How to improve lending team productivity

Taking assembly lines back to the basics

While many lenders think they’re doing just fine with productivity, and processing loans with ‘good enough’ speed and efficiency, the numbers tell quite a different story completely. Through the lens of data, most shops are falling flat.

We’re going to share the insights we’ve gained from our six-year benchmarking study, including what the high-performing lenders are doing differently and how we can learn from them to solve common issues throughout the lending process.

What is productivity and why does it matter?

Arguably the most important profitability metric you should be tracking, productivity, measures the effectiveness of a lending team. Specifically, productivity measures the number of loans a team closed in any given month, or stated another way, closed loans per employee per month.

More than 50% of your cost to close is labor, so monitoring this metric helps management focus their attention on those activities that are affecting production and dragging down profitability. Steady improvement in productivity directly impacts the bottom-line. 

There are four different ways to improve your productivity. Here they are:

1. Sit on the line

While most lending teams bristle at the notion that lending is akin to production line work, the truth is just like on a production line, certain actions must happen sequentially in order for all the parts to fit together properly. However, that’s where the comparison ends. The major difference today between Henry Ford’s Model T production line and a loan production line comes down to one thing: visibility.

On the auto production line, where the entire work floor was visible to the foreman, he could spot a line worker getting low on parts, and he would fix the gap by simply shouting to the restocking crew to replenish the worker’s supply. A worker who fell behind and was creating a bottleneck would be coached by a Back to basicsforeman to resolve the issue. As a result, the communication on the assembly line was very open, visually and verbally, a key to having production glide along with high efficiency.

Compare that to today’s knowledge work, like lending, and you can see how gaps and bottlenecks that stand in the way of efficiency are mostly hidden behind a multitude of work tools and are therefore harder to spot from any vantage. It begs the question, when was the last time you sat on the line and watched a loan go from application to close? If it wasn’t in the last six months, then you’re overdue for this exercise as you will experience the reality of what your team goes through to close a loan.

As industry changes dictate changes in the lending processes, your team members must undergo continual transformation in order for your shop to adapt. After years of focusing on heavy compliance regulations, we’re coming out on the other side looking at a stable, long-term purchase market. With an industry that is now very different than what it has been in the past, we’re entering uncharted waters that merit new mapping and navigation with fresh eyes.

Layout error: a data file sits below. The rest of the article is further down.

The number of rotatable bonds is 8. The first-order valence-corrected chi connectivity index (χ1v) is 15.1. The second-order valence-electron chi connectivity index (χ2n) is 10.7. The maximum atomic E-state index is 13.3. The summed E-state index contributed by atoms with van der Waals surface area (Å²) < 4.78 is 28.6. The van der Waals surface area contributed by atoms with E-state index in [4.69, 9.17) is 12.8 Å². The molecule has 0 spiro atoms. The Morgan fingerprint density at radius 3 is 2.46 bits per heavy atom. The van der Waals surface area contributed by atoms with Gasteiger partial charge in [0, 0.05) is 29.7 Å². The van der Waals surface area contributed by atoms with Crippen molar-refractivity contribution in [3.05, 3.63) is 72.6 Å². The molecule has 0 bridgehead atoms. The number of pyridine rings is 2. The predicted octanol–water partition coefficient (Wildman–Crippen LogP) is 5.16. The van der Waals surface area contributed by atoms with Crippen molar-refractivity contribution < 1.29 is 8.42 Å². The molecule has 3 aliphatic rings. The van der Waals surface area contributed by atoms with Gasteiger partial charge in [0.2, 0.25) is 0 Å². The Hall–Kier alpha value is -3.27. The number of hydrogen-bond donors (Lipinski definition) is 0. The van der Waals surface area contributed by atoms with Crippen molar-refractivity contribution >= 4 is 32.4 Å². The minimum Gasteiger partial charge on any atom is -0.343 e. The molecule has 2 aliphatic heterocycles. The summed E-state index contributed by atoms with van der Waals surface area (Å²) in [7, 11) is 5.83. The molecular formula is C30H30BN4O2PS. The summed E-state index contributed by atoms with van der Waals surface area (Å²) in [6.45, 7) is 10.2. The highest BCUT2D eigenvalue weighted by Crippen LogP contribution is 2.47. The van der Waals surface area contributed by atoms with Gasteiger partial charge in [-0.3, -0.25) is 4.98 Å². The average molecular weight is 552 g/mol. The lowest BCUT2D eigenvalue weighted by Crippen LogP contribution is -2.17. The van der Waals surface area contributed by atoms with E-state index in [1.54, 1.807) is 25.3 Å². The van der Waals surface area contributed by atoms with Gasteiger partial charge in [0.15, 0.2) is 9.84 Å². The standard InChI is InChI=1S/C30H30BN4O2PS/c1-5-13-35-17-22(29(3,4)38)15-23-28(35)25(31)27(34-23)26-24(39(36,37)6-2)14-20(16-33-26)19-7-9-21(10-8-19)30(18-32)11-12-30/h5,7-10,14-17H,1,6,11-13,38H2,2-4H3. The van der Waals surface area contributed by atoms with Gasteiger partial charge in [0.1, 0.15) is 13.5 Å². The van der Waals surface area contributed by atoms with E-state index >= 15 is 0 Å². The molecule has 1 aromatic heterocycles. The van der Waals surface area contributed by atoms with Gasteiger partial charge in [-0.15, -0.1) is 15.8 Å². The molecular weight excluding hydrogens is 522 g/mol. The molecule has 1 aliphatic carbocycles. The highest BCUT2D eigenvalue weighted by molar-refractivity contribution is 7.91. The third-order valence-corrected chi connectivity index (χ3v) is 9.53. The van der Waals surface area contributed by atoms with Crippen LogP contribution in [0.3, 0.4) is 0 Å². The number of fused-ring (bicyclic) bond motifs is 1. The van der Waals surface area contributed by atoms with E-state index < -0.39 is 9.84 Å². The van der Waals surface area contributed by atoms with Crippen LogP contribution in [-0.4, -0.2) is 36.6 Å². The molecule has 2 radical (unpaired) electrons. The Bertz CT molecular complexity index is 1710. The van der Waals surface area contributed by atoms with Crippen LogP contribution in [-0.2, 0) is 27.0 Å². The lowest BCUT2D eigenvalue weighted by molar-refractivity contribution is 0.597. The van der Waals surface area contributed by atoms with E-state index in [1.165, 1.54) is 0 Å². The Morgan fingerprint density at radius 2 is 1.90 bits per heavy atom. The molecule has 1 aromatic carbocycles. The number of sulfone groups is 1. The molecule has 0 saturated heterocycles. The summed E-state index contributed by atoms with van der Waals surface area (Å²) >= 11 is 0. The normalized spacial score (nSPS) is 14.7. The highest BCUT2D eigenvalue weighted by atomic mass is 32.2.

Your job is simple at this stage as you sit on the line: Ask questions like a relentless 3-year-old. Don’t worry about fixing anything (that comes next), just observe, ask questions and let the discovery begin.

2. Map the loan journey

To avoid falling for the latest shiny object when evaluating technologies, it’s important to pinpoint the challenges that you see needs fixing. If you assume rather than know, you’re going to be an easy target for slick marketing and a sales pitch for the latest, greatest widget that may (or may not) increase your overall efficiency. If you’re looking to control your cost to close, then map the journey before you make any further investments in technology.

Mapping will help you focus on your process and take control of the future decisions you make. With a two-hour investment of time, a stack of colored sticky notes, a huge wall and your lending team, all will be revealed. You’ll all have a greater understanding of what you’re doing well or where there are duplications between people and technology exist. At every touch point of the loan, understand who is doing what and how the technology is laying on top. The map will tell you the true story and will help you design new processes that match the mortgage market of today, not yesterday.

When you complete this exercise, you’ll have a very clear understanding of your next steps. Where you see gaps or bottlenecks, design the best solution. Perhaps it’s retraining, cross training, new technology or optimization of existing technologies. Don’t guess here, this is critical thinking based on data.

One of the ways we support our clients at this stage is through an optimization report. It’s like a 100,000 mile tune up for your car that runs a full diagnostic of your systems. We run through a 100-point diagnostic to evaluate work flows and system processes to remove duplications of labor and technology, identify opportunities for retraining and make recommendations on your process. Any time we can bring best practices from our high-performance lenders to others we quickly catapult productivity.

3. Develop adaptable, customer-centric people

People are your most valuable asset, hands down. Without them your technology and processes wouldn’t function, and your customers would forever be searching for answers to a few simple questions. The most magical part of the experience for a borrower is when someone reaches out to them from across the lending abyss and extends a helping hand. Your people guide your borrowers through the process to reduce (dare I say eliminate?) pain and frustration.

Our six-year benchmarking study tells us exactly what high performance lenders do to get exceptional results from their team. The one thing every high-performance lender is doing is cross training their team to do every part of the loan, and every one of them is delivering an exceptional borrower experience. We know that because their market share, year over year, is higher than their peers and they consistently yield high productivity results.